Last summer at the Canadian Medical Association’s annual general council meeting in Ottawa, some doctors said dying farm animals are treated more humanely than patients, and that there are times when the most compassionate thing to do is to stop a heart beating.

People with ALS fear two things: dying by choking, or dying by suffocation. Dr. Genge tells her patients: These are not untreatable problems you have to suffer through. “We can manage every one of those symptoms so there is no suffering,” she said.

“The disease itself put you in a certain state. But the only way you die from ALS itself is by respiratory failure, and if you remove that piece by going on a ventilator, then you literally continue until other organs, like the heart, fail,” Dr. Genge said. One patient who died last year had been on a ventilator, at home, for 17 years.

Without ventilation, the prognosis is two to five years.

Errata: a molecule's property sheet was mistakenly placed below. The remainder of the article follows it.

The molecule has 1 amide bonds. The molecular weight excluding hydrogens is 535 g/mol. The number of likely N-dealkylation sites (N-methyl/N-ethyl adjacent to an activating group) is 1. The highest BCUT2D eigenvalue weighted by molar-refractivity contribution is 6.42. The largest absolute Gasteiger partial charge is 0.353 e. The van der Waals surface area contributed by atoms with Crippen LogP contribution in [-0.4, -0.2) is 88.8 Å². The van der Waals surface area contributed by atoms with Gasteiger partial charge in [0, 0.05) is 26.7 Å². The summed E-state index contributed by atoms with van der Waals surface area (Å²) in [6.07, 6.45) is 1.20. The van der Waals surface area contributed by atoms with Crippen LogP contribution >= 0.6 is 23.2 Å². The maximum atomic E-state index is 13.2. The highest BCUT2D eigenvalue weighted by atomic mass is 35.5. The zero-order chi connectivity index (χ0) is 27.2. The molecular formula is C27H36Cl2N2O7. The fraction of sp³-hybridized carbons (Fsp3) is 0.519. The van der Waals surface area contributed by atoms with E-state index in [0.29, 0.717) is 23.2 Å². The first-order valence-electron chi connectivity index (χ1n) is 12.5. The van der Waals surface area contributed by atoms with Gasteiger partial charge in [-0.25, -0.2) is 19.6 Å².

Alain-BerardMr. Berard understands his disease is following an arc. “I’m pretty close to the edge, where it’s going to fall off. But I do my best not to overexert myself.”

He and Dominique have installed a lift on the ceiling above his bed in a specially renovated room. He has chosen where he will be cremated and buried. “I can go and see where I’m going to be.” He is preparing a Power Point presentation for his funeral — photos of himself with his girls, Noemie, 20, and Charlotte, 17, and videos of his impersonations of Quebec politicians.

“I’m in a wheelchair. This I can cope with,” says Mr. Berard. “But there will be a time that it will be too difficult for me and my family to see me in this condition.”

He supports Quebec’s law that could give people like him a more gentle death, should they choose it.

“I consider it as an option, like a feeding tube, or a tracheostomy. It’s like a treatment for the end of life, when the illness is too difficult to cope with,” he says.

“When you say, you know what? I’ve had enough. I don’t want to do this anymore.”
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Sometimes there is no cure: Doctors, machines and technology can keep us alive, but why?

This is Part 1 of a 3-part series.  Look for Part 2 HERE!

 

by Sharon Kirkey

Before starting medical school, James Downar believed that doctors have a moral duty not to let patients die without doing everything to keep them alive. Then he started to experience how lives actually ended.